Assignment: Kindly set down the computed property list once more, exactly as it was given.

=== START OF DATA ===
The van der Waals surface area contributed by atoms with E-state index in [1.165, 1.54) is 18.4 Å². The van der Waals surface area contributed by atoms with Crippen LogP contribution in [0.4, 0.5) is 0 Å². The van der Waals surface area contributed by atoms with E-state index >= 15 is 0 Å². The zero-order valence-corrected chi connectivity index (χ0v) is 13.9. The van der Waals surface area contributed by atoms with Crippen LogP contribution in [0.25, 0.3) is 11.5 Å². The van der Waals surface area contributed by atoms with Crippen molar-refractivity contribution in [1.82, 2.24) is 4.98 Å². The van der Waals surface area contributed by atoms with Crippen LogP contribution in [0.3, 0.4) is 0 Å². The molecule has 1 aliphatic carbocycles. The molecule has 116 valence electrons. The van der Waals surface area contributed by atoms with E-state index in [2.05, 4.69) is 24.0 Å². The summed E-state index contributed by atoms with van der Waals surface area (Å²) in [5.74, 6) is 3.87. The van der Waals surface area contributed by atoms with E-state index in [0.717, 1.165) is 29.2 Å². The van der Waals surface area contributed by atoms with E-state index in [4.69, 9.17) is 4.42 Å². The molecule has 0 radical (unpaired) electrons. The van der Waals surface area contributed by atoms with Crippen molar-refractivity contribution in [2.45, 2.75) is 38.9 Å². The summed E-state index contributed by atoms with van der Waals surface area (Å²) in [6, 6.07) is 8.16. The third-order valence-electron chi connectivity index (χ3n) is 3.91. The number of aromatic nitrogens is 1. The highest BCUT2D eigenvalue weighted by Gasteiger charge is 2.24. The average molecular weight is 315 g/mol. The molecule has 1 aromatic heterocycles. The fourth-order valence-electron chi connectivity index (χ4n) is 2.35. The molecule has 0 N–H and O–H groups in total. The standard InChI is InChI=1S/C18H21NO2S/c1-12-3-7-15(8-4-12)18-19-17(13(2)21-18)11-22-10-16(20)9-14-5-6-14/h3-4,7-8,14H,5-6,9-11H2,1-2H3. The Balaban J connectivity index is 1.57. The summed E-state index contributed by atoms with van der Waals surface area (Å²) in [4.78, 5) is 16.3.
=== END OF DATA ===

The van der Waals surface area contributed by atoms with E-state index in [1.165, 1.54) is 18.4 Å². The van der Waals surface area contributed by atoms with Crippen LogP contribution in [0.4, 0.5) is 0 Å². The van der Waals surface area contributed by atoms with E-state index >= 15 is 0 Å². The zero-order valence-corrected chi connectivity index (χ0v) is 13.9. The van der Waals surface area contributed by atoms with Crippen LogP contribution in [0.25, 0.3) is 11.5 Å². The van der Waals surface area contributed by atoms with Crippen molar-refractivity contribution in [1.82, 2.24) is 4.98 Å². The van der Waals surface area contributed by atoms with Crippen LogP contribution in [0.3, 0.4) is 0 Å². The molecule has 1 aliphatic carbocycles. The molecule has 116 valence electrons. The van der Waals surface area contributed by atoms with E-state index in [2.05, 4.69) is 24.0 Å². The summed E-state index contributed by atoms with van der Waals surface area (Å²) in [5.74, 6) is 3.87. The van der Waals surface area contributed by atoms with E-state index in [0.717, 1.165) is 29.2 Å². The van der Waals surface area contributed by atoms with E-state index in [4.69, 9.17) is 4.42 Å². The molecule has 0 radical (unpaired) electrons. The van der Waals surface area contributed by atoms with Crippen molar-refractivity contribution in [2.45, 2.75) is 38.9 Å². The summed E-state index contributed by atoms with van der Waals surface area (Å²) in [6, 6.07) is 8.16. The third-order valence-electron chi connectivity index (χ3n) is 3.91. The number of aromatic nitrogens is 1. The highest BCUT2D eigenvalue weighted by Gasteiger charge is 2.24. The average molecular weight is 315 g/mol. The molecule has 1 aromatic heterocycles. The fourth-order valence-electron chi connectivity index (χ4n) is 2.35. The molecule has 0 N–H and O–H groups in total. The standard InChI is InChI=1S/C18H21NO2S/c1-12-3-7-15(8-4-12)18-19-17(13(2)21-18)11-22-10-16(20)9-14-5-6-14/h3-4,7-8,14H,5-6,9-11H2,1-2H3. The Balaban J connectivity index is 1.57. The summed E-state index contributed by atoms with van der Waals surface area (Å²) in [4.78, 5) is 16.3.